Introduction into the USA of European-style controls on prescription drug prices could generate modest savings in the nation’s health costs but would also stifle the medical innovation that can extend lives, to the detriment of future generations, researchers have warned.

A better policy would be for the US government to reduce or abolish drug co-payments, as this would not only improve public health by boosting the use of medicines but also encourage innovation, conclude two new studies conducted by non-profit research organisation the RAND Corporation, published on-line today in the journal Health Affairs.

The researchers, who created the first economic models to help predict the impact of what might occur if the US were to impose price regulations on prescription drugs, conclude that such a move would represent “a risky policy strategy” that would modestly lower health costs but also have “a longer-term cost of reducing development of new drugs that can reduce suffering and prolong life," said Darius Lakdawalla, director of research at the Bing Center for Health Economics at RAND.

The study findings reveal that, if US price regulations had been imposed in 2005 that cut drugmakers' revenues by 20%, this would reduce lifetime spending on prescription drugs among people aged 55-59 by about $9,000 in 2010, growing to about $14,400 in 2060.

However, they also show that the lower drug company profits would discourage investment in research, slowing the pipeline of new drug treatments and shortening expected life spans. For Americans who were aged 55-59 in 2010, life expectancy would decline by two-tenths of a year, while the life expectancy of people in this age range in 2060 would drop by 0.7 years. The researchers focused on the impacts of such policies on people aged 55-59 because “the elderly and near-elderly” account for a majority of drug spending, and it is around these ages that the health benefits will first appear.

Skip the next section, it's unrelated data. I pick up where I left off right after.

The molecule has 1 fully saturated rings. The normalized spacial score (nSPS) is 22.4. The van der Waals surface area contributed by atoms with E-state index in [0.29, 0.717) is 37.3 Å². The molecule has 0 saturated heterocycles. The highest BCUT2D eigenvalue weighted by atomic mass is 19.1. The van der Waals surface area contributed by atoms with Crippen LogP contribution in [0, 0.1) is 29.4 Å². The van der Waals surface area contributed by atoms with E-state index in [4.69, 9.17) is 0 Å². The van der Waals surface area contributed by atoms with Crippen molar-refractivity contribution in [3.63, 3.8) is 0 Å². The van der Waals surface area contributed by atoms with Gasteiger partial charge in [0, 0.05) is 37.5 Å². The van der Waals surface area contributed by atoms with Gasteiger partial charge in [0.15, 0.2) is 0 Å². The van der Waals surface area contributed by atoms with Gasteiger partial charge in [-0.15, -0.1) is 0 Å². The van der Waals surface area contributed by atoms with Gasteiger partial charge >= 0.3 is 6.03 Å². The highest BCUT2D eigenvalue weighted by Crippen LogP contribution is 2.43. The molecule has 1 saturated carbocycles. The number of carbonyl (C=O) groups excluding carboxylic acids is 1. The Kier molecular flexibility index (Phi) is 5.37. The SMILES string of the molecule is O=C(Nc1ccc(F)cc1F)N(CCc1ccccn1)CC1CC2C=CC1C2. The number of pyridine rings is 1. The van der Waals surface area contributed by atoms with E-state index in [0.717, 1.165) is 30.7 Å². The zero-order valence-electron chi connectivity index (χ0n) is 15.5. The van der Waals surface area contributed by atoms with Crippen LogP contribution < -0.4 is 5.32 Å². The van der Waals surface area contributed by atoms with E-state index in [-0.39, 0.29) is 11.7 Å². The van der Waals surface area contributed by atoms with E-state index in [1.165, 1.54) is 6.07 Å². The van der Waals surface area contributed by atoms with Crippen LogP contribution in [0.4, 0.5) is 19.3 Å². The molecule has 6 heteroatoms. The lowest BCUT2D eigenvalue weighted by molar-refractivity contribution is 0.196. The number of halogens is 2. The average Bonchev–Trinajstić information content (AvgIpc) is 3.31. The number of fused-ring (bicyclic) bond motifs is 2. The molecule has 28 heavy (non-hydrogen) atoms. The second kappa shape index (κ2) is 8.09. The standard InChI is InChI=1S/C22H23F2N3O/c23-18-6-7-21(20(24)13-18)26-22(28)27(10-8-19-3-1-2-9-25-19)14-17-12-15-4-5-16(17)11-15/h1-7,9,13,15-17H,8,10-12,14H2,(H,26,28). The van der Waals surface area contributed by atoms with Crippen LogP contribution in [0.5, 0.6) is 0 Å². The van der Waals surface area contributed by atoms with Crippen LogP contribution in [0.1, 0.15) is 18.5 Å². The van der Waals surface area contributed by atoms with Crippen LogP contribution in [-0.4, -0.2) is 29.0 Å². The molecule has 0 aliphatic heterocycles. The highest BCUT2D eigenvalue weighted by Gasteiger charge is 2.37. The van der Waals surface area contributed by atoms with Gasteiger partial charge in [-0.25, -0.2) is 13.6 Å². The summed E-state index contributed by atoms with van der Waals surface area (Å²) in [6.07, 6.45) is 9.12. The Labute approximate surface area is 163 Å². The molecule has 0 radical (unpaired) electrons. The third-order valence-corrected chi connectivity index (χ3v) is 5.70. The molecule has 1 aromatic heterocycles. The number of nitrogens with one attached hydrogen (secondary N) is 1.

The costs assigned to price regulations - representing the monetary value of shorter life spans caused by a slowdown in pharmaceutical innovation - would reach $51,000 for Americans aged 55-59 in 2060, and this loss of medical innovation would also affect Europeans, who would see shorter life spans similar to those experienced by people in the US, the researchers note.

On the other hand, they also found that lowering drug co-payments for Americans by 20% would increase US life expectancy by about 0.5 years by 2060 - similar to the gains created by major medical breakthroughs such as the development of heart bypass surgery - and increase lifetime costs for prescription medications by $7,900. Such a policy would stimulate smaller life expectancy gains and higher drug spending in Europe, they add.

- The RAND papers published today in Health Affairs are entitled US Pharmaceutical Policy In A Global Marketplace and The Effect Of Regulation On Pharmaceutical Revenues: Experience In 19 Countries. Funding for the project came from Pfizer, the National Institute on Aging and the Bing Center at RAND.